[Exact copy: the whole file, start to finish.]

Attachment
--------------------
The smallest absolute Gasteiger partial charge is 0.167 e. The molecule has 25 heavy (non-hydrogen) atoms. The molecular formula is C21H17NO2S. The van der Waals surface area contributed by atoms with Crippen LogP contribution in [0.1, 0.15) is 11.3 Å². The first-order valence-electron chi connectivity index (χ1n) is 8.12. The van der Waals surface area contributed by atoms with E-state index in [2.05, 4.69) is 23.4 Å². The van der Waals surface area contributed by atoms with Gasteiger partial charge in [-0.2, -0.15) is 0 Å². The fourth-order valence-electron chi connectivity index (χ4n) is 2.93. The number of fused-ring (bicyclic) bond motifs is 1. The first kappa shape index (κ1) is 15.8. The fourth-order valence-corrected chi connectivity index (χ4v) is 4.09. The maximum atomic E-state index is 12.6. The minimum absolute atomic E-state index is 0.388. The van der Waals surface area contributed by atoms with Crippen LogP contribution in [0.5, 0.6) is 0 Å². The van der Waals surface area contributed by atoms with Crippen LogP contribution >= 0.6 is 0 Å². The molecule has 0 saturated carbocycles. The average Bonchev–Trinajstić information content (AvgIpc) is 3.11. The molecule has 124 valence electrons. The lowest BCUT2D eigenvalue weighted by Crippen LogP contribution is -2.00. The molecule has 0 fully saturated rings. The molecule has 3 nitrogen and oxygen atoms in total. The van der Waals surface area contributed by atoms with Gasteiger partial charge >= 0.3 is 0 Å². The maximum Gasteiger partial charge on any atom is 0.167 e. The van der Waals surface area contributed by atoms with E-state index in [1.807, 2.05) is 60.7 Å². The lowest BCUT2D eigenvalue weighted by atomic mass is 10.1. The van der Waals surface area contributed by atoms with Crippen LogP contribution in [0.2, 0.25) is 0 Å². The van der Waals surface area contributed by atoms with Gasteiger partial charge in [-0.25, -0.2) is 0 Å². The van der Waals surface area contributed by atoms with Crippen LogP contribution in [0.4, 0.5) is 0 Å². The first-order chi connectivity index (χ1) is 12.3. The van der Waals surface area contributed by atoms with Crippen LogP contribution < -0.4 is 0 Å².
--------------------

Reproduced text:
The smallest absolute Gasteiger partial charge is 0.167 e. The molecule has 25 heavy (non-hydrogen) atoms. The molecular formula is C21H17NO2S. The van der Waals surface area contributed by atoms with Crippen LogP contribution in [0.1, 0.15) is 11.3 Å². The first-order valence-electron chi connectivity index (χ1n) is 8.12. The van der Waals surface area contributed by atoms with E-state index in [2.05, 4.69) is 23.4 Å². The van der Waals surface area contributed by atoms with Gasteiger partial charge in [-0.2, -0.15) is 0 Å². The fourth-order valence-electron chi connectivity index (χ4n) is 2.93. The number of fused-ring (bicyclic) bond motifs is 1. The first kappa shape index (κ1) is 15.8. The fourth-order valence-corrected chi connectivity index (χ4v) is 4.09. The maximum atomic E-state index is 12.6. The minimum absolute atomic E-state index is 0.388. The van der Waals surface area contributed by atoms with Crippen LogP contribution in [0.5, 0.6) is 0 Å². The van der Waals surface area contributed by atoms with Crippen LogP contribution >= 0.6 is 0 Å². The molecule has 0 saturated carbocycles. The average Bonchev–Trinajstić information content (AvgIpc) is 3.11. The molecule has 124 valence electrons. The lowest BCUT2D eigenvalue weighted by Crippen LogP contribution is -2.00. The molecule has 0 fully saturated rings. The molecule has 3 nitrogen and oxygen atoms in total. The van der Waals surface area contributed by atoms with Gasteiger partial charge >= 0.3 is 0 Å². The maximum Gasteiger partial charge on any atom is 0.167 e. The van der Waals surface area contributed by atoms with E-state index in [1.807, 2.05) is 60.7 Å². The lowest BCUT2D eigenvalue weighted by atomic mass is 10.1. The van der Waals surface area contributed by atoms with Crippen LogP contribution in [0.2, 0.25) is 0 Å². The van der Waals surface area contributed by atoms with Gasteiger partial charge in [-0.25, -0.2) is 0 Å². The van der Waals surface area contributed by atoms with Crippen LogP contribution in [0.4, 0.5) is 0 Å². The first-order chi connectivity index (χ1) is 12.3. The van der Waals surface area contributed by atoms with Crippen LogP contribution < -0.4 is 0 Å².